Global Takeout: China Cooking Up Lots of Spam

By Matthew Hines  |  Posted 2009-06-26 Print this article Print

Chinese sources have long been linked with scads of worldwide malware and spam campaigns, but new research contends that computers located in the nation are currently generating an overwhelming proportion of the world's unsolicited e-mail.

According to a report compiled by researchers at the U.S.-based University of Alabama at Birmingham (UAB), Chinese infrastructure is accounting for as much as 70 percent of all spam worldwide.

As experts have suggested for some time, the open availability of cheap domains and a lack of regulatory oversight by the Chinese government have fostered a "spam haven," the UAB researchers confirmed.

"China has become a safe haven for Web site operators that use spam to promote their products because of the willingness of some Chinese Web-hosting companies to ignore spam complaints about those sites, which are hosted on their servers for a fee," said Gary Warner, UAB's director of research in computer forensics.

"The hosting companies don't create the spam, but rather declare themselves bullet-proof hosting sites - meaning that regardless of the illegal activities being reported, they will not terminate their customer's spam-related Web sites or domains," the expert noted in a report summary.

The role of shady hosting companies in the spam ecosystem was best highlighted in 2008 when pressure from researchers led to the shutdown of just such a company, McColo, and worldwide spam traffic immediately saw a signficant dip.

However, as highlighted by the continued proliferation of the Chinese providers, there's seemingly always someplace else for spammers to move their businesses.

And it's not to say that the people behind the spam campaigns are mostly Chinese nationals. Spammers worldwide, including many based in the U.S., are tapping into the availability of unpoliced hosting firms in China to further their efforts from afar.

Many of the spam runs observed by UAB researchers were also tied directly to malware campaigns.

For the year to date, the UAB "Spam Data Mine" project has observed "millions" of messages connected to "hundreds of thousands" of Web sites and 69,117 unique hosting domains.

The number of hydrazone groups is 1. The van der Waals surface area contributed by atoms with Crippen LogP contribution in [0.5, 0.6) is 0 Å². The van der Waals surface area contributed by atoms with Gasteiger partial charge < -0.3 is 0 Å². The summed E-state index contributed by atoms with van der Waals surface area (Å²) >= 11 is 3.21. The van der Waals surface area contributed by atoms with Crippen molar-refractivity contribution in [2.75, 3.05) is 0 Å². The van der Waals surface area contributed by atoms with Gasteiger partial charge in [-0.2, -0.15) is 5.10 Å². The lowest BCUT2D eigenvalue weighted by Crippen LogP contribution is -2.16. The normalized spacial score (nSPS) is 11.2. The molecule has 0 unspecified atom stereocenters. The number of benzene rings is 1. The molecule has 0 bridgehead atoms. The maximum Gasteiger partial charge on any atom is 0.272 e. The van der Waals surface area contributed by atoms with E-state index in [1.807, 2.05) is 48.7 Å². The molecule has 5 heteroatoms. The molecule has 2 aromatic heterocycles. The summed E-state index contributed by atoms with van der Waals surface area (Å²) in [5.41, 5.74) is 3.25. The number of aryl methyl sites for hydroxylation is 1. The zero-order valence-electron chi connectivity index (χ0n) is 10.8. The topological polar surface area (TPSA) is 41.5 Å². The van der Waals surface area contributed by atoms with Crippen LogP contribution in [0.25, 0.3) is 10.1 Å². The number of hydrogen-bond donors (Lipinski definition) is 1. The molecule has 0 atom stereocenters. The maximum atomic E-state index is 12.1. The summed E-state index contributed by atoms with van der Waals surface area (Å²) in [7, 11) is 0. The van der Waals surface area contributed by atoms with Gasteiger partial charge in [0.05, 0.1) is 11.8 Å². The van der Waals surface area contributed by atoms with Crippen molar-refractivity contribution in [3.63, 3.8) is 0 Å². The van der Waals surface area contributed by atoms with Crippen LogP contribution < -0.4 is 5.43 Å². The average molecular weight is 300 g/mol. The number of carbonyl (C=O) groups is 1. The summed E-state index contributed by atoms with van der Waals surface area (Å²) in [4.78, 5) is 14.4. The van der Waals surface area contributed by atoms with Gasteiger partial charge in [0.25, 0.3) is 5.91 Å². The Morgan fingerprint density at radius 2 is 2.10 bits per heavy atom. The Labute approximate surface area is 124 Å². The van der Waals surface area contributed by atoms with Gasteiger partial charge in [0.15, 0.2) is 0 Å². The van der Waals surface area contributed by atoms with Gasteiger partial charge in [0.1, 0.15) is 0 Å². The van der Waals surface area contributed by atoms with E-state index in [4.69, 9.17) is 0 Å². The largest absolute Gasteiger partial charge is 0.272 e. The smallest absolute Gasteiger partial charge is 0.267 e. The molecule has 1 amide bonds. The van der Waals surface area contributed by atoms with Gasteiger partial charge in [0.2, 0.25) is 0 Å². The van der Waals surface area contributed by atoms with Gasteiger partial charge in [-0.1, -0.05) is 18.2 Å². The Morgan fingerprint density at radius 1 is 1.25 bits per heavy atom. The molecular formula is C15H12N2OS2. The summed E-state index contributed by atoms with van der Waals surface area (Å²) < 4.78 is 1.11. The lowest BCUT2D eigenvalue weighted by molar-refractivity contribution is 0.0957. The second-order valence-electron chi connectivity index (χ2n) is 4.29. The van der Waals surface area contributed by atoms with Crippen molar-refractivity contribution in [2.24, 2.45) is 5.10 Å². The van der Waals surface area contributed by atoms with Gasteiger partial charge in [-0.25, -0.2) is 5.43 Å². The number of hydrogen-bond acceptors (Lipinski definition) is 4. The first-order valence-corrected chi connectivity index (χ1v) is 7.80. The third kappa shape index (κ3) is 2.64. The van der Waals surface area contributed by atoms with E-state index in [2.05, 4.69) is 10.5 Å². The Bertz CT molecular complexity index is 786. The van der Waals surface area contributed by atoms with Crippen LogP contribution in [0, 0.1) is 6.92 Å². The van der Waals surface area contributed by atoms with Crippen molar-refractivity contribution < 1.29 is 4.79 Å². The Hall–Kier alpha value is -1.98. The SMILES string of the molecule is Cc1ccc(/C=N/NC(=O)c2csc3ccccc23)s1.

Of the total reviewed domains, 48,552, 70 percent, had Internet domains - or addresses - that ended in the Chinese country code ".cn." Some 48,331, or roughly 70 percent of the sites, were also hosted on Chinese computers.

The issue of cheap domains remains the biggest driver of China-based spam efforts, other than a lack of regulation of the hosting companies, said UAB.

Domains based in China still cost about one yuan, or 15 cents in U.S. currency, on average. By comparison, many U.S.-based domains go for roughly $35 a year.

UAB experts contend that the rock bottom Chinese prices encourage Web page operators to buy numerous domains, leading to "a continuous stream of spam promoting those various sites."

"Not only is it cheap to operate spam-promoted Web sites through the Chinese technology infrastructure, there is not enough revenue being generated to pay for the creation of programs or entities that could prevent such abuses from taking place," Warner contends.

The researcher noted that while only a handful of companies in China are behind most of spamming, they "risk the reputation of their entire nation's Internet presence," with their ongoing activities.

Warner said that the Chinese government needs to intervene and push hosts there to "develop mechanisms to accept and respond to spam abuse complaints."

I, for one, won't be holding my breath waiting for that to happen.

Matt Hines has been following the IT industry for over a decade as a reporter and blogger, and has been specifically focused on the security space since 2003, including a previous stint writing for eWeek and contributing to the Security Watch blog. Hines is currently employed as marketing communications manager at Core Security Technologies, a Boston-based maker of security testing software. The views expressed herein do not necessarily represent the views of Core Security, and neither the company, nor its products and services will be actively discussed in the blog. Please send news, research or tips to |

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